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This afternoon, On the Verge presented to listeners the next band they’ll want to keep an eye on/be obsessed with: Field Report. Though their self-titled debut album was only released in September of this year, Field Report has a promising future ahead of them. The Wisconsin alternative-folk band stopped by the WERS studio with three of their members; Chris Porterfield (guitar and vocals), Shane Leonard (banjo and fiddle), and Nick Berg (piano). Bundled up in thick sweaters, they looked ready for the day’s cold weather.
After practicing for several minutes, Field Report was ready to play. Their first song was off their latest album and titled “Taking Alcatraz,” which captured the attention of everyone in the studio. The quiet simplicity of the song was relaxing and beautiful. Porterfield’s voice provided a richness that added warmth to the calm of the guitar, piano, and banjo
The second song the band played was “Fergus Falls,” the opening track off the album. Porterfield explained that this was written from the perspective of a woman, going on to describe his process of songwriting as something much deeper than just recording his thoughts. “There’s a lot of stuff on the record where the narrator isn’t necessarily me. That’s the cool thing about songs, you can take some license and treat it like a work of fiction or a short story or a poem… A lot of times, I like to let other characters speak for me or from a different perspective of something that maybe I am looking at or experiencing.”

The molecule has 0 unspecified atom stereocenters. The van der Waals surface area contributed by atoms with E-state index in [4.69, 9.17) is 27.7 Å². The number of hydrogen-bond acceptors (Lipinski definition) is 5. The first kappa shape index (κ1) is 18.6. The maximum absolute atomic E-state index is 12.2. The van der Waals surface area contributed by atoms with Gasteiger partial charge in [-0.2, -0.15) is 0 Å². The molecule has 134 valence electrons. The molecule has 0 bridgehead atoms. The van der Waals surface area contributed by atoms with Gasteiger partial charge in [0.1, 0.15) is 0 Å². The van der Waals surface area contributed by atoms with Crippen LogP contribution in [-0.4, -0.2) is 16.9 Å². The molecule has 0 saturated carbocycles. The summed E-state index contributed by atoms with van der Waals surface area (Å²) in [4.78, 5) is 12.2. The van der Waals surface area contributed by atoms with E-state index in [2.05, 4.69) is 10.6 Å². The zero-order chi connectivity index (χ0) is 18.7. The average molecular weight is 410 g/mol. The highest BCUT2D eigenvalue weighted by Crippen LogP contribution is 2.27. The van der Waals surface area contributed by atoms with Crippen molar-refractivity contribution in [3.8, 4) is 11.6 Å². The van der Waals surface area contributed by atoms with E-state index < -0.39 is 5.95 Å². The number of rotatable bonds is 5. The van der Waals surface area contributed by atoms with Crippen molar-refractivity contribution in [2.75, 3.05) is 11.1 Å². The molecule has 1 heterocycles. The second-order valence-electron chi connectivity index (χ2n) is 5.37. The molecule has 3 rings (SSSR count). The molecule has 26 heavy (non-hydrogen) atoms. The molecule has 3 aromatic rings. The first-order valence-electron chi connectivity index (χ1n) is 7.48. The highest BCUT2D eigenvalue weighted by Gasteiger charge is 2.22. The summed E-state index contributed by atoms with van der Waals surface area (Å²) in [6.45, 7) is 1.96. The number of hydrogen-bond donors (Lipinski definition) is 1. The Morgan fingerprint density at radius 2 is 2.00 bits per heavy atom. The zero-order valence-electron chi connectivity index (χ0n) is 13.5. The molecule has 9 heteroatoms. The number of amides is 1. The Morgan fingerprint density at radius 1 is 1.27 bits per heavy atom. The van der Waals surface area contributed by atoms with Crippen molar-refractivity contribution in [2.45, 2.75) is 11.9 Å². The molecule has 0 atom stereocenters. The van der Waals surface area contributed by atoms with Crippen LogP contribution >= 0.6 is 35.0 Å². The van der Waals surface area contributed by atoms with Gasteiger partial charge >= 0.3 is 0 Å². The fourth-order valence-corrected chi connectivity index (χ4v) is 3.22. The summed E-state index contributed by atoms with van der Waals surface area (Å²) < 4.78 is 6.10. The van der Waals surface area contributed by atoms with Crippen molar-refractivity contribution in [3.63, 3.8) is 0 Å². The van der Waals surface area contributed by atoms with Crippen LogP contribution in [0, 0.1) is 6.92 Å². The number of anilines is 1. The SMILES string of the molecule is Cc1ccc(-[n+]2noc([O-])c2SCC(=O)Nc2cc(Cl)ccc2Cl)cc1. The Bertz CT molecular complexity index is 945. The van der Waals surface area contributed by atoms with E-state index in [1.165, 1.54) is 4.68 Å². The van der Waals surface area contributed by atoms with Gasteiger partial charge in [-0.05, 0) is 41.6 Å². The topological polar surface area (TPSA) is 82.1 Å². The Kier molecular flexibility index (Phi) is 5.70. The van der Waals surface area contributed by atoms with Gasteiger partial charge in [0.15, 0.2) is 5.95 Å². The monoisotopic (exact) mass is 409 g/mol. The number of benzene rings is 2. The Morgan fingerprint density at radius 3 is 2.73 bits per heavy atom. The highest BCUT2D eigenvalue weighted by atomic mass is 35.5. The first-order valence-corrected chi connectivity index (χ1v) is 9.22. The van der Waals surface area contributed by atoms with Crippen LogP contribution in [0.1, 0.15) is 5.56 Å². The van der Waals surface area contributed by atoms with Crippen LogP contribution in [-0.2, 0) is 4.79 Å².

Field Report has opened for popular groups such as Counting Crows and Aimee Mann, but the positive feedback on their debut album was still a pleasant surprise. This is one of the traits of the band that makes them so appealing; their sound is completely organic and honest. Porterfield says, “We didn’t really know who we were talking to or if it was going to be many people or what it was we were doing. We just kind of did what we needed to do for ourselves. And for people to respond to that and to meet it on their on terms with their own experiences and have a reaction to it, that’s really validating.”
So when can fans expect more music? They are always writing music, as well as re-writing. Porterfield explains that the album is merely a snapshot of who the band was while they recorded. He describes each song as a “living, breathing, thing” that can be constantly worked on as the band evolves.
Though Field Report may sounds like seasoned professionals, they also realize how new and special the experience of touring on their debut album is. “For everybody [in the band] this is a brand new thing, this is just beginning now.” Porterfield explains. “So we’re just going to continue to stay patient and stay hungry and keep trying to do good, honest work. It’s a lot of fun.” It’s a lot of fun for listeners too.